Chapter 11/13/22 – Fairing mount nubs

I started out today with a quick 1-ply BID layup over top of all the Korey indicator light mounting holes for the row just above the HXr EFIS.  These holes got fairly mangled by the Fein saw so I’m trying to add a little meat back on the bones before I go after them again with the Dremel tool to ensure the Korey lights fit as designed.

Back to my panel-mounted air vent… so I bought what I thought was the same AveoAir ball air vent as the black one I stole to use on the right strake pilot vent.  I just figured it had increased in price. What I didn’t realize or notice is that ACS still sold the same model as the black one for over $20 less.

Here’s a shot of the new AveoAir Maxi air vent.  Again, I went with silver this time for more contrast with the panel.

Now, both air vent models are 1.5″ versions, but since the silver one is a higher airflow Maxi model not only does it cost more, but it also needs larger diameters for mounting… about 0.2″ both holes (since I’m embedding the vent backside part into the original composite panel, hole #1 AND the threaded interface of the front vent body through both the aluminum panel face and the glass edge on the original panel, hole #2).

My very first check was to fit the new air vent in the aluminum panel face overlay to see if it would fit.  Not only did it fit, but it looked MUCH nicer than my original black air vent, IMO.

I then needed to ascertain if I could make it so that this larger air vent could feasibly be installed in this panel configuration.  Below is my chicken-scratching drawing trying to define my mounting issues for this new AveoAir Maxi air vent to see if I could make it work.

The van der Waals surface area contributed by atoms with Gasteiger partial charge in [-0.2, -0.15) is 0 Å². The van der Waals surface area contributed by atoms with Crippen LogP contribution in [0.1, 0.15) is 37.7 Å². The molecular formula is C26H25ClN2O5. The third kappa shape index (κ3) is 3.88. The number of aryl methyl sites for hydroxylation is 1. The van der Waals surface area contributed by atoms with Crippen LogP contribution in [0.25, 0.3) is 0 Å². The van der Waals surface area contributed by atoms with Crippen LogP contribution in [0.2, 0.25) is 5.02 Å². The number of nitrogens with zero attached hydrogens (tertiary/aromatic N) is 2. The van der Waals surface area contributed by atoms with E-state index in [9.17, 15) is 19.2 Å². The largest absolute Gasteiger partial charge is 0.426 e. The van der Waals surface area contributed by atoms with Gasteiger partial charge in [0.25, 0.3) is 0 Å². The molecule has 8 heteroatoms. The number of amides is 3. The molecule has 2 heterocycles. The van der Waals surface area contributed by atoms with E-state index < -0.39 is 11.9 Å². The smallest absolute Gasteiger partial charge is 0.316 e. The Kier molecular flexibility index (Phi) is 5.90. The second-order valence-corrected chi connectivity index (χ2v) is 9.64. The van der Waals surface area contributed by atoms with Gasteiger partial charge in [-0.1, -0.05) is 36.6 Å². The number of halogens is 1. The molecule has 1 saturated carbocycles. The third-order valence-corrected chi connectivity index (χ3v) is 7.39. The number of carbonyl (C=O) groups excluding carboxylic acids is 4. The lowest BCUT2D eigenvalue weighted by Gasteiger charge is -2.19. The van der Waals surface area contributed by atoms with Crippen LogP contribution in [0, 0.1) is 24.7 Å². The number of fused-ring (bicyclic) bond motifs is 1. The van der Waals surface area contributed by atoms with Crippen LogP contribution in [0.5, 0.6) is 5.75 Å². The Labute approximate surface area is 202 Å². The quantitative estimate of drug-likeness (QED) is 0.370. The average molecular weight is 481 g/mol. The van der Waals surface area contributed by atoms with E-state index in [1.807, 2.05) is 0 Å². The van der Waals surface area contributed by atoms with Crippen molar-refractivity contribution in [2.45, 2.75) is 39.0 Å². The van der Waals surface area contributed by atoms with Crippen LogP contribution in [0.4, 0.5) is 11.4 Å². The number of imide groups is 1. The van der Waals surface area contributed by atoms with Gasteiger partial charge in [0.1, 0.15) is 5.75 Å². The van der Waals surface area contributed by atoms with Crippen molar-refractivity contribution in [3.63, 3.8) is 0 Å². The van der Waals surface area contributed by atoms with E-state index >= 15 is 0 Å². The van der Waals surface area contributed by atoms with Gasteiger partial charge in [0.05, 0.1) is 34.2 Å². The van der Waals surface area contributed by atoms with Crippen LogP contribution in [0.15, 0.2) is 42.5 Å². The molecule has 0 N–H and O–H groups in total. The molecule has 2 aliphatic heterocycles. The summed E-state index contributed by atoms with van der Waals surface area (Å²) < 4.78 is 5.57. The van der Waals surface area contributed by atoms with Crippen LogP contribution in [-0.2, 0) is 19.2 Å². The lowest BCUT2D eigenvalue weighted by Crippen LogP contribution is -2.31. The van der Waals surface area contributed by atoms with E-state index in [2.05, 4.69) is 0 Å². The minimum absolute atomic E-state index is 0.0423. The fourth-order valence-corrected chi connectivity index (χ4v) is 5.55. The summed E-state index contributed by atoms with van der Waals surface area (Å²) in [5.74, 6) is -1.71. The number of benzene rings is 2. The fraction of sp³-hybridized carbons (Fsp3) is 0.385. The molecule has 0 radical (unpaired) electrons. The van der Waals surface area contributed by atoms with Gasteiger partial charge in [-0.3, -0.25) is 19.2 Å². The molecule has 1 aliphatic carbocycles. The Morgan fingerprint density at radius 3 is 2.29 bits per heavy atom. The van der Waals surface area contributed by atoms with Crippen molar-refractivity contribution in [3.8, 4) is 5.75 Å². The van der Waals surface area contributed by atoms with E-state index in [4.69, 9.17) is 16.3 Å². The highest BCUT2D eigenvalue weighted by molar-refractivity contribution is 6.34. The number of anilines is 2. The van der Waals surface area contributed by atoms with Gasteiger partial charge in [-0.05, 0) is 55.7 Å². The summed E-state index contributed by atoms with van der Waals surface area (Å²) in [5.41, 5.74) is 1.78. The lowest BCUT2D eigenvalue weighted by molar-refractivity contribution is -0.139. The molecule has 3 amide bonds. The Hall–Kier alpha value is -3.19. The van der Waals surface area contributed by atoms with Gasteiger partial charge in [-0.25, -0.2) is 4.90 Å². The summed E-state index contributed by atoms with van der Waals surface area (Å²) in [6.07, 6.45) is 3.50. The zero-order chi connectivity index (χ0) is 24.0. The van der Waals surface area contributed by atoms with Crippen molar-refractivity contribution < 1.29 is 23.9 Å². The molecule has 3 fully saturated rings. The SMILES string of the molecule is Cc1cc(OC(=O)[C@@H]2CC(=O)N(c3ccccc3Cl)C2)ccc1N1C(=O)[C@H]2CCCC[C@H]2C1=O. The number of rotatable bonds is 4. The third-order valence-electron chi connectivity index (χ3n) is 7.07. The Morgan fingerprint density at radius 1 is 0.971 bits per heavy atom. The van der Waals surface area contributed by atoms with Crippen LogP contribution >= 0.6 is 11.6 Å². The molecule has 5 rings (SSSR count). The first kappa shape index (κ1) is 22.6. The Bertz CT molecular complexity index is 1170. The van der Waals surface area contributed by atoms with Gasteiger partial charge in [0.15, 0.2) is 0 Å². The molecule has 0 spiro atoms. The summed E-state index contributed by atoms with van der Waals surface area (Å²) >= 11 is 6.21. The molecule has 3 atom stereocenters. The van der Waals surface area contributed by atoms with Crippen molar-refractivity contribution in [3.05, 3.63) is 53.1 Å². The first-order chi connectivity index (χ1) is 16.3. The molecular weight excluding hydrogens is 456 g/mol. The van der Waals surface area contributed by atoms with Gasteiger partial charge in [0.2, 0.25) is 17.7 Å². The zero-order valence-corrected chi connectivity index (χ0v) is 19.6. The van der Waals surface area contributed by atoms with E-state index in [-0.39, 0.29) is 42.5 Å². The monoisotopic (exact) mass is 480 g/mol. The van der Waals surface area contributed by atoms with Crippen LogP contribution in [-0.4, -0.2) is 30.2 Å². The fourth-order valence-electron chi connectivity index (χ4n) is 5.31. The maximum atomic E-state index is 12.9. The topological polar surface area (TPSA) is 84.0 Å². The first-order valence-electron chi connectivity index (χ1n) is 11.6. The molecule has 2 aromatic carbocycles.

I determined that I couldn’t increase the size of the backside panel hole since it was already infringing very closely into one of the mounted nutplate’s “personal” space, so I decided to decrease the diameter of back bracket by about 0.150″ (A/red). I then widened the narrower hole on the front panel face by around 0.2″ in diameter (B/blue).

I chose to do step B first, so I added and marked 0.1″ around the perimeter of the current vent hole.  I then used the sanding drum on the Dremel tool to make quick work of widening the diameter of this hole.

Step B:

Next up was Step A.  I chucked up the back piece of the AveoAir Maxi vent on the lathe and trimmed the diameter of the lip down by about 0.150″.


After my initial test fit into the back of the panel I had to go back for one more quick trim and pull a few thou off the diameter, but it went in nice and snug on attempt #2.

I then threaded on the front vent piece and Voila!  My panel’s new silver AveoAir Maxi high-flow air vent!

I then pulled the peel ply off the top elevator fairing layups and trimmed the edges of the glass. I have to say so far I’m really very happy with how these fairings are turning out.

I then marked up the locations on the fuselage –just aft of the elevator tube offset entry hole into the fuselage– for what will be 1/4″ thick G10 phenolic securing brackets, AKA “nubs,” for securing the aft nose/avionics cover-mounted elevator fairings to the fuselage… just one of the many securing points to keep the rather large yet lightweight aft nose cover attached to the aircraft.

After marking the fairing-securing nub locations, and a double check of thickness and width, I then cut a slot on each side of fuselage for these respective nubs to get floxed into.

At this point it was time to actually create the phenolic nubs.  I took my 1/4″ thick G10 phenolic bar out to the table saw and ripped it to 1.05″ wide.

Then on my chop saw I cut 2 pieces from the ripped portion at 1.95″ long to create the 2 elevator fairing mounting nubs.

I then test fitted the nubs into my previously cut slots… here’s the left side looking forward.

And a shot of both test-fitted elevator fairing mounting nubs looking aft.

I then mounted the aft nose/avionics cover –which at this point includes the attached elevator fairings– to test the fairing-to-nub interface.  I did a bit of minor dialing-in to these interfaces for a good half hour until I was satisfied that all was good.

Here’s one last shot of the elevator fairing-to-fuselage mounting nub interfaces.

It was quite late at this point so I called it a night.  Tomorrow I’ll flox/glass these nubs into the fuselage as they are held in the correct position via installed CAMLOC studs to the actual elevator fairings.


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